DNA was extracted from colonies grown on 5% sheep blood agar using the Fast-prep device and the FastDNA kit according to the recommendations of the manufacturer (BIO 101, Inc., Carlsbad, Calif.). We performed the amplification and sequencing of the 16S rRNA (40), sodA (2), hsp65 (28), recA (5), and rpoB (1) genes. The partial 764-bp rpoB gene was amplified using primer pair Myco-F (5′-GGCAAGGTCACCCCGAAGGG-3′) and Myco-R (5′-AGCGGCTGCTGGGTGATCATC-3′), and the 723-bp sequence (excepting 41 nucleotides at both ends of the amplicon, corresponding to primer binding sites) was derived from that amplicon by using the same primer pair in both directions (1). Products of sequencing reactions were recorded with an ABI Prism 3100 DNA sequencer following the standard protocol of the supplier (Perkin Elmer Applied Biosystems, Foster City, Calif.). The percentages of similarity between the sequences were determined using the Clustal W program supported by the PBIL website. For phylogenetic analyses, sequences were trimmed to start and finish at the same nucleotide position for all the isolates. Multisequence alignment was performed by using the Clustal X program, version 1.81, in the PHYLIP software package (29). A phylogenetic tree was obtained from DNA sequences by using the neighbor-joining method with Kimura's two-parameter distance correction model with 1,000 bootstrap replications in the MEGA, version 2.1, software package (15) and was rooted by using Mycobacterium tuberculosis and Mycobacterium leprae.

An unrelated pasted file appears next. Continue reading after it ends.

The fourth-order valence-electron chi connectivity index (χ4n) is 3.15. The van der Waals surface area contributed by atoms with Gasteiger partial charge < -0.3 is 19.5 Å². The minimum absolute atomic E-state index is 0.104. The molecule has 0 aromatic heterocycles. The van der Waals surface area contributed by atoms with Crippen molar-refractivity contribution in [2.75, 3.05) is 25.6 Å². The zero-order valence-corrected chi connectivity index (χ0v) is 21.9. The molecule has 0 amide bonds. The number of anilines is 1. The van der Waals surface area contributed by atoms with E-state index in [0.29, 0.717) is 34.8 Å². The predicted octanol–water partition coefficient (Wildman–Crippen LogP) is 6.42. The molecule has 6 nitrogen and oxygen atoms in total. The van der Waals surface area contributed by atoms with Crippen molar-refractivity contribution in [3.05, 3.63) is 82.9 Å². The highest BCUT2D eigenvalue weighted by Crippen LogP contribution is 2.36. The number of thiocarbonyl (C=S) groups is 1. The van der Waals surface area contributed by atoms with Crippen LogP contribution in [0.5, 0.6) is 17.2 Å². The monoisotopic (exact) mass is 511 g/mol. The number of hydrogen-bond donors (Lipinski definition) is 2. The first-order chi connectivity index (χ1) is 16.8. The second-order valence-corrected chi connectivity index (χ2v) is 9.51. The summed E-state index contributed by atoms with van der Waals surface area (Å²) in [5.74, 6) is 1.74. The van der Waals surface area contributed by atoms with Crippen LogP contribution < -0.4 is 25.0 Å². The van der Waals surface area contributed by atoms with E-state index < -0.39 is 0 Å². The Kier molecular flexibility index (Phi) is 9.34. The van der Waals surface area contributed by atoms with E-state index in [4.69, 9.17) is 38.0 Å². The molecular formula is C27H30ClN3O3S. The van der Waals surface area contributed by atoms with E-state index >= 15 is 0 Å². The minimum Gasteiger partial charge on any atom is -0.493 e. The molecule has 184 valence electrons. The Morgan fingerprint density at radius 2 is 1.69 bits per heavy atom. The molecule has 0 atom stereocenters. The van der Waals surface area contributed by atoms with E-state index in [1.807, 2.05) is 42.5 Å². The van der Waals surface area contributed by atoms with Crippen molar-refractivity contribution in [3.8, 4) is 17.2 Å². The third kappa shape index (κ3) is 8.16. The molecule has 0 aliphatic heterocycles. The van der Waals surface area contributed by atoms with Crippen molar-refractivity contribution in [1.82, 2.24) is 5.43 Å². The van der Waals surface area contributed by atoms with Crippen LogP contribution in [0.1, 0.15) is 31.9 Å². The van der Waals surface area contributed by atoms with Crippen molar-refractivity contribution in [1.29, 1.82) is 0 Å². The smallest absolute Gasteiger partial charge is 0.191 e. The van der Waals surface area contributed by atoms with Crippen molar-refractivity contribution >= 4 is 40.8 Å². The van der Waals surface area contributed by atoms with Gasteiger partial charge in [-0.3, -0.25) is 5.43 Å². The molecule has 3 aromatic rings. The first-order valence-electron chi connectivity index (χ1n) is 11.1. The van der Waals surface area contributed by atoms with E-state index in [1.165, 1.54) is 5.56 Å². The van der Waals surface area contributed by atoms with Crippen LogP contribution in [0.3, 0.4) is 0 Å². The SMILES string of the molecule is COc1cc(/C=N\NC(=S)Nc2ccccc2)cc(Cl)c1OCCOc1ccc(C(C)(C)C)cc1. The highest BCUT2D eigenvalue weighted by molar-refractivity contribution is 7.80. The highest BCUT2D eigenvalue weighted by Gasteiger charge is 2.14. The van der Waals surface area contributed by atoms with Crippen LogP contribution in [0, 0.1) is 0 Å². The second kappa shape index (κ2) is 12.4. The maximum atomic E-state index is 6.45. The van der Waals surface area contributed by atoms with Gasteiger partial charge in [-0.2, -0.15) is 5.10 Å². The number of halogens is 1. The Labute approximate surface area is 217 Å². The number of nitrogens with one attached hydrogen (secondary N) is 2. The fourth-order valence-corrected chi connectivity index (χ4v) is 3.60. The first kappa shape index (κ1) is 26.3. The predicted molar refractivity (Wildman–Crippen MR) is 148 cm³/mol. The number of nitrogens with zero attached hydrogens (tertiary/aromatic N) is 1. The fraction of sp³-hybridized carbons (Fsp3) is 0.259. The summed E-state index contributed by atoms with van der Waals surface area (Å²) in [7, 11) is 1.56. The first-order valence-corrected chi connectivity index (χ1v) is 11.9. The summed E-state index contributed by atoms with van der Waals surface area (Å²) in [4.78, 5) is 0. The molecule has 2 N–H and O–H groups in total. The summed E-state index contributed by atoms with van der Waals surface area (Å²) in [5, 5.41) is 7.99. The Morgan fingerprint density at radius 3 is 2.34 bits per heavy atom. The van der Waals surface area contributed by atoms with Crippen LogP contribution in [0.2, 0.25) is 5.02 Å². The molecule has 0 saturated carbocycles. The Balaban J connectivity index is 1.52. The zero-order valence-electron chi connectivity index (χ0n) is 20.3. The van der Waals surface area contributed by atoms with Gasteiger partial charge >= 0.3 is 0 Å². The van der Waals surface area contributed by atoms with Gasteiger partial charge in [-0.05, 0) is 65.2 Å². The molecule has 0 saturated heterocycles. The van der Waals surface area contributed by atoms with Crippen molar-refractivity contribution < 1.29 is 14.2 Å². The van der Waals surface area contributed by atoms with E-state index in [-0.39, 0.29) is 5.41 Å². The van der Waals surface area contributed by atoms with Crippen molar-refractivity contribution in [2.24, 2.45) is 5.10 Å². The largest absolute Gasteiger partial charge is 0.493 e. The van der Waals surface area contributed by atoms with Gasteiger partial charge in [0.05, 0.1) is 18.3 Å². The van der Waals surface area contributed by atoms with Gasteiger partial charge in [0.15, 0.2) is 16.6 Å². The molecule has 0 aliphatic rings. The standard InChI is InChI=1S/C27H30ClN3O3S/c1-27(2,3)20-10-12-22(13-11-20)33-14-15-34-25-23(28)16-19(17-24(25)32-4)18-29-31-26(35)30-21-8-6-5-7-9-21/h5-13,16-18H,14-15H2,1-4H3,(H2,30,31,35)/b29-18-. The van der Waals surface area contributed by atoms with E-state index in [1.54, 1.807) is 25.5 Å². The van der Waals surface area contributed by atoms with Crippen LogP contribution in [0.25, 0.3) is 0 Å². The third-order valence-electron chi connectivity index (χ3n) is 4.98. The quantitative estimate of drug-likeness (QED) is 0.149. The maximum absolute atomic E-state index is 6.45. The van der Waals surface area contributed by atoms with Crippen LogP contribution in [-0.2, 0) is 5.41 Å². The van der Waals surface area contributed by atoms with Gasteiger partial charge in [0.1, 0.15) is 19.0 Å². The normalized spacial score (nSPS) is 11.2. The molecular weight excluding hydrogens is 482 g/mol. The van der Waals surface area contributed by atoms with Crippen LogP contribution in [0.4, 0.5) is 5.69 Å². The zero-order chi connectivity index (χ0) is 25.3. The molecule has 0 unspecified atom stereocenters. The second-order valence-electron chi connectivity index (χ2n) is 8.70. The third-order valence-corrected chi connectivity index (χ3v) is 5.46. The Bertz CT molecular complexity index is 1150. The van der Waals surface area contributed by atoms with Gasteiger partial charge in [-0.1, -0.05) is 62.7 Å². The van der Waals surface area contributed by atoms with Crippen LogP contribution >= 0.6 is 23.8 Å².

G+C content determination and cellular fatty acid analysis.

The mol% G+C content of DNA was determined by high-performance liquid chromatography according to the work of Mesbah et al. (17), except that a Waters 625 LC system with a Waters 486 tenable absorbance detector and a Waters 746 data module (Millipore, Saint Quentin en Yvelines, France) were used. Three determinations were done. Total fatty acid methyl esters were extracted and analyzed by gas chromatography (MIDI Sherlock, Newark, NJ) as previously described (4).